Philosophy of Science
This information is for the 2021/22 session.
Prof Roman Frigg LAK 101
This course is available on the MSc in Philosophy and Public Policy, MSc in Philosophy of Science and MSc in Philosophy of the Social Sciences. This course is not available as an outside option.
Science is chock full of miraculous predictions, shocking revolutions, and unexpected results that few science fiction writers could have ever dreamed of. What makes science so special? This course is a tour of the philosophical underpinnings of modern science. No background in any science is needed for this course; everything you need to know will be covered.
Indicative topics include: Theory and Observation: Hume’s problem of induction and Goodman’s new riddle of induction, Popper’s falsificationism, underdetermination of theory by evidence, the positive instance account of confirmation, Bayesianism. Laws of Nature: the regularity view of laws, laws as universals, the best systems account, instrumentalism. Explanation: the DN model of explanation, statistical explanation, causal explanation. Intertheory relations: reductionism and pluralism. Realism versus Antirealism: Scientific realism and antirealism, the no miracles argument, inference to the best explanation, the pessimistic meta-induction, reductive empiricism, constructive empiricism, the natural ontological attitude, entity realism, structural realism, Kuhn and scientific revolutions. Models: scientific modelling and scientific representation. Science and social context: values, constructivism, feminism, operating modes of science. Causation: Hume’s, Mill’s, Mackie’s accounts of causation, manipulability accounts.
10 hours of lectures and 15 hours of seminars in the MT. 10 hours of lectures and 15 hours of seminars in the LT.
This year, some or all of this teaching will take place online.
Students will be expected to write four essays (two in MT and two in LT), answer short-answer-questions before each seminar, and participate in seminar discussion.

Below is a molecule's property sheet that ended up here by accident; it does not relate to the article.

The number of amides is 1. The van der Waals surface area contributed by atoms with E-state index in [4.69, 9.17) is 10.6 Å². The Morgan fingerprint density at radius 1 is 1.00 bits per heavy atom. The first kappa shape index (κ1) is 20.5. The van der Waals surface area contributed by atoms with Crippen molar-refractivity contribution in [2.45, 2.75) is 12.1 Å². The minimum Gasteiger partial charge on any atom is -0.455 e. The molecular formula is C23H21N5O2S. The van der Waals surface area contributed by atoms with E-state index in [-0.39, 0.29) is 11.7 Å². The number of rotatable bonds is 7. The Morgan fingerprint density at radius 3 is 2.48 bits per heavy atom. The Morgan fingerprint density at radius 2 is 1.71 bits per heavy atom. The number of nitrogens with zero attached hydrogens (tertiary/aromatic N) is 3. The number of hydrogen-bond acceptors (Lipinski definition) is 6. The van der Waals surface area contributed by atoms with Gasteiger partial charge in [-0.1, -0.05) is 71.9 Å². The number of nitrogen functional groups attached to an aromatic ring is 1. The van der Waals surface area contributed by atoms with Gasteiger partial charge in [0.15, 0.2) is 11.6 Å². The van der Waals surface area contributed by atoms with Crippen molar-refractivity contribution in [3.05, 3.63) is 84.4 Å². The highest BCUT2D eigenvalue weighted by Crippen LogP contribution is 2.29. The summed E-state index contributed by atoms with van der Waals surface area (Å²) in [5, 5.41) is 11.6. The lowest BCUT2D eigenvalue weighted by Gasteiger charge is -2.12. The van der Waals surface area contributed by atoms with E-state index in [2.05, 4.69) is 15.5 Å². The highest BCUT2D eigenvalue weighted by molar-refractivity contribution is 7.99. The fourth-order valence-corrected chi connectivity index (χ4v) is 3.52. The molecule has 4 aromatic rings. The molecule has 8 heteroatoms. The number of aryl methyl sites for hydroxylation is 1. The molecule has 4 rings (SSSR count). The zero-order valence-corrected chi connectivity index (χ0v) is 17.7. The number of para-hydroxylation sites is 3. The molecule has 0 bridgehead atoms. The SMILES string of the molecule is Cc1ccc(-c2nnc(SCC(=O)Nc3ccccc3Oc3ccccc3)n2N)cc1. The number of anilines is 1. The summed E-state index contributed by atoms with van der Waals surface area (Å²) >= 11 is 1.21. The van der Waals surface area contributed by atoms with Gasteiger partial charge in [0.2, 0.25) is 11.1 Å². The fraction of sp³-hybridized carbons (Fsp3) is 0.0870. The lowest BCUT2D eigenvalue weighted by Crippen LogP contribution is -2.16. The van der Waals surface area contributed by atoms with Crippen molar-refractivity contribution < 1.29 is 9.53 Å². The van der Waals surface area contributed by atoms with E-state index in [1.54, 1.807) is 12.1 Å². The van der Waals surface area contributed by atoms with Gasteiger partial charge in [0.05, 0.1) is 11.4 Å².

T S Kuhn, The Structure of Scientific Revolutions; K R Popper, Conjectures and Refutations; B van Fraassen, The Scientific Image; N Cartwright, How the Laws of Physics Lie.
Exam (100%, duration: 3 hours) in the summer exam period.
Course selection videos
Some departments have produced short videos to introduce their courses. Please refer to the course selection videos index page for further information.
Student performance results
(2017/18 - 2019/20 combined)
|Classification||% of students|
Important information in response to COVID-19
Please note that during 2021/22 academic year some variation to teaching and learning activities may be required to respond to changes in public health advice and/or to account for the differing needs of students in attendance on campus and those who might be studying online. For example, this may involve changes to the mode of teaching delivery and/or the format or weighting of assessments. Changes will only be made if required and students will be notified about any changes to teaching or assessment plans at the earliest opportunity.
Department: Philosophy, Logic and Scientific Method
Total students 2020/21: 21
Average class size 2020/21: 10
Controlled access 2020/21: No
Value: One Unit